OSHW and Sparkfun TED Talks

Recently I watched the TED talk on Sparkfun, given by the owner of Sparkfun Nathan Seidle. If you are not familiar with TED talks, you really have to check them out. It is a fantastic way to learn about super complex subjects, in a very short period of time, in a easy to understand and concise way. Best of all, they are given by industry leaders who are excellent speakers.

During Nathan's speech he delves into differences between Open Source Hardware development and attempting to protect every idea via patents. While this debate is not new by any means, I find it absolutely fascinating. Essentially it boils down to this, even if you have a patent someone or some company will either steel it or circumvent it. So, why bother in the first place? After all patents are massively expensive and are only enforceable if you are willing to spend countless hours and a fortune on lawyer expenses. So, again why bother?

In stark contrast to this, Nathan decided directly out of college that instead of attempting to lock down every idea and embroil oneself in eternal litigation, that his company would simply innovate. Now, I say "simply innovate" however nothing can be further from simple at all. In order to stay financially viable with this model, simply innovate means they must create new products constantly. Why? The average time until a Sparkfun knock off appears in the market is, ready for this? A measly 12 weeks, can you imagine that, 12 weeks!! I found that astonishing to say the least. However this is also what fuels them to continue to innovate. They simply must to remain profitable.

As a result Sparkfun's portfolio is truly amazing, carrying everything from Arduino to headers. They have weekly product announcements which are often highlighted with a funny video or two. In short, Sparkfun is an amazing model of #OSHW and how to make a successful business out of it while making it look easy. So kudos to you Sparkfun!

So what do you think? Will you patent your next idea or continually innovate? Chime in, I would love to hear your opinions!


  • @James I couldn’t agree with you more. While patents do have their place, they do tend to prevent innovation as it forces others to simply break the current patent by modifying some nuance of the current patented design there by circumventing it. This “new” product is now patentable and the cycle repeats. However the resulting product is not one which solves the problem the best but rather one which circumvents the legalities of ownership. While this is not always true, I cannot help but notice this every time I enter pet stores, especially in the retractable leash isle.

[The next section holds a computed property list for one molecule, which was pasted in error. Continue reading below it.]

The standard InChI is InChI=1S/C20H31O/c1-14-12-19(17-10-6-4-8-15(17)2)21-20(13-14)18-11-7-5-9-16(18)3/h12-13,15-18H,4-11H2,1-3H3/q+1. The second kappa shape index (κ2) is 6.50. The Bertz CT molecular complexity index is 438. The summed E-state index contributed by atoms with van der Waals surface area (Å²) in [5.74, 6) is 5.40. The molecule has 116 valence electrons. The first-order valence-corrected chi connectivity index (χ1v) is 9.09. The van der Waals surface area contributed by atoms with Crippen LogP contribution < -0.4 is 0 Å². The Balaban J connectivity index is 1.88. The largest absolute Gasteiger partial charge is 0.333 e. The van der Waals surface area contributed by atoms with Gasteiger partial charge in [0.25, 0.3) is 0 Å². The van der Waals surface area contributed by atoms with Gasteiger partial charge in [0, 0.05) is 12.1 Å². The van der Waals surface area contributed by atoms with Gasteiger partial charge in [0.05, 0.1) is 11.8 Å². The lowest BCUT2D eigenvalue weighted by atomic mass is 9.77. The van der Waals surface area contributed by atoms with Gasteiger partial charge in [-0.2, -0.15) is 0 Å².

The best solution (albeit subjective) is the lock/unlock mechanism located nearest the trigger finger which is automatically engaged if the pet begins to pull hard. As other companies tried to compete in this billion dollar arena, they needed to break the patent or suffer the wrath of the other company’s lawyers. So a “new” stifling way is developed. This new method locks/unlocks the leash via willing fully engaging a button activated by the pet owners thumb.
    While both do accomplish the task of locking or unlocking the pet at the push of a button, one does it with the added advantage of being somewhat automatic. This small but very important differentiation provides a greater protection for the pet. Who, might be inclined to chase a rogue squirrel into oncoming traffic while the pet owner is distracted.
    So, while this is a valid solution, it is clearly not the best solution for the problem and dilutes the market with subpar products.

  • In my opinion, patents are cool, but I feel like patents have inadvertently caused a slowdown in innovation and creativity. There are patents all over the place for so many things, and although it seems like patents are necessary to protect a new idea, I feel like it’s more beneficial to open source than to patent.

    When I was trying to get a patent, I came across open sourcing, and a man whose name I believe was Mitch. He patented his design, and released it to the world. He got a decent amount of money, and a decent amount of popularity. But then he tried open sourcing that product. Almost immediately, he received more money, more popularity, and a whole bunch of people trying to modify and improve his design. Those people contacted Mitch and told him about their improvements, or ideas, giving him knowledge that he wouldn’t have had if he didn’t open source his product.

    At the current moment, I believe that patenting is old fashioned, and that open sourcing will give the world the ability to innovate faster than ever before. If I ever invent something in the future, I would want to keep it open source. But that’s just my two cents.

    James Chin

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